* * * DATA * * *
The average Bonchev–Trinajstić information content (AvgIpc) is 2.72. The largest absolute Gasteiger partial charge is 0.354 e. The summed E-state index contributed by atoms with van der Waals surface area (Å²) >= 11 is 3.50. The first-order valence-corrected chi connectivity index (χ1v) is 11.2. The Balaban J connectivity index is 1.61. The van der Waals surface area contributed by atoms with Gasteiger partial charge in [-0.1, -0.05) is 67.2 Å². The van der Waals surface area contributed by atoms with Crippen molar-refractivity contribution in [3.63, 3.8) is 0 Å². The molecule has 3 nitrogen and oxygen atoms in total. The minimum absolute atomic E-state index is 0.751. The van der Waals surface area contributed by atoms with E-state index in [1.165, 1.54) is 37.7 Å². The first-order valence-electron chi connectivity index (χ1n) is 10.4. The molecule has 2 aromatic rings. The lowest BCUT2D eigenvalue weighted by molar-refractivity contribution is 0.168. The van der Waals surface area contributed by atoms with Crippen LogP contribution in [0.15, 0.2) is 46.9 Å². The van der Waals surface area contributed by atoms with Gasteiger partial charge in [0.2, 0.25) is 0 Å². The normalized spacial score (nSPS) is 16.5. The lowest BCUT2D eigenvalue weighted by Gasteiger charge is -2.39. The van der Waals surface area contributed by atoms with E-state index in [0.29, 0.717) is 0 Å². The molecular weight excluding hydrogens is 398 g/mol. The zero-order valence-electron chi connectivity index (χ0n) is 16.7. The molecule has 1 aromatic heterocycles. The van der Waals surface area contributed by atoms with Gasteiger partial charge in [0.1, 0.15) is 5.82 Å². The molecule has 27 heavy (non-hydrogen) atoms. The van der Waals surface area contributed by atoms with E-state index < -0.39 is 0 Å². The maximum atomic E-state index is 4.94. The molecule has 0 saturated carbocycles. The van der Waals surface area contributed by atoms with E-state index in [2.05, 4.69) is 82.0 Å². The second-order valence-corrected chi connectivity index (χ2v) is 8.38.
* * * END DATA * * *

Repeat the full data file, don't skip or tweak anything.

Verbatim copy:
The average Bonchev–Trinajstić information content (AvgIpc) is 2.72. The largest absolute Gasteiger partial charge is 0.354 e. The summed E-state index contributed by atoms with van der Waals surface area (Å²) >= 11 is 3.50. The first-order valence-corrected chi connectivity index (χ1v) is 11.2. The Balaban J connectivity index is 1.61. The van der Waals surface area contributed by atoms with Gasteiger partial charge in [-0.1, -0.05) is 67.2 Å². The van der Waals surface area contributed by atoms with Crippen molar-refractivity contribution in [3.63, 3.8) is 0 Å². The molecule has 3 nitrogen and oxygen atoms in total. The minimum absolute atomic E-state index is 0.751. The van der Waals surface area contributed by atoms with E-state index in [1.165, 1.54) is 37.7 Å². The first-order valence-electron chi connectivity index (χ1n) is 10.4. The molecule has 2 aromatic rings. The lowest BCUT2D eigenvalue weighted by molar-refractivity contribution is 0.168. The van der Waals surface area contributed by atoms with Crippen LogP contribution in [0.15, 0.2) is 46.9 Å². The van der Waals surface area contributed by atoms with Gasteiger partial charge in [0.2, 0.25) is 0 Å². The normalized spacial score (nSPS) is 16.5. The lowest BCUT2D eigenvalue weighted by Gasteiger charge is -2.39. The van der Waals surface area contributed by atoms with E-state index in [0.29, 0.717) is 0 Å². The molecular weight excluding hydrogens is 398 g/mol. The zero-order valence-electron chi connectivity index (χ0n) is 16.7. The molecule has 1 aromatic heterocycles. The van der Waals surface area contributed by atoms with Gasteiger partial charge in [0.1, 0.15) is 5.82 Å². The molecule has 27 heavy (non-hydrogen) atoms. The van der Waals surface area contributed by atoms with E-state index < -0.39 is 0 Å². The maximum atomic E-state index is 4.94. The molecule has 0 saturated carbocycles. The van der Waals surface area contributed by atoms with E-state index in [2.05, 4.69) is 82.0 Å². The second-order valence-corrected chi connectivity index (χ2v) is 8.38.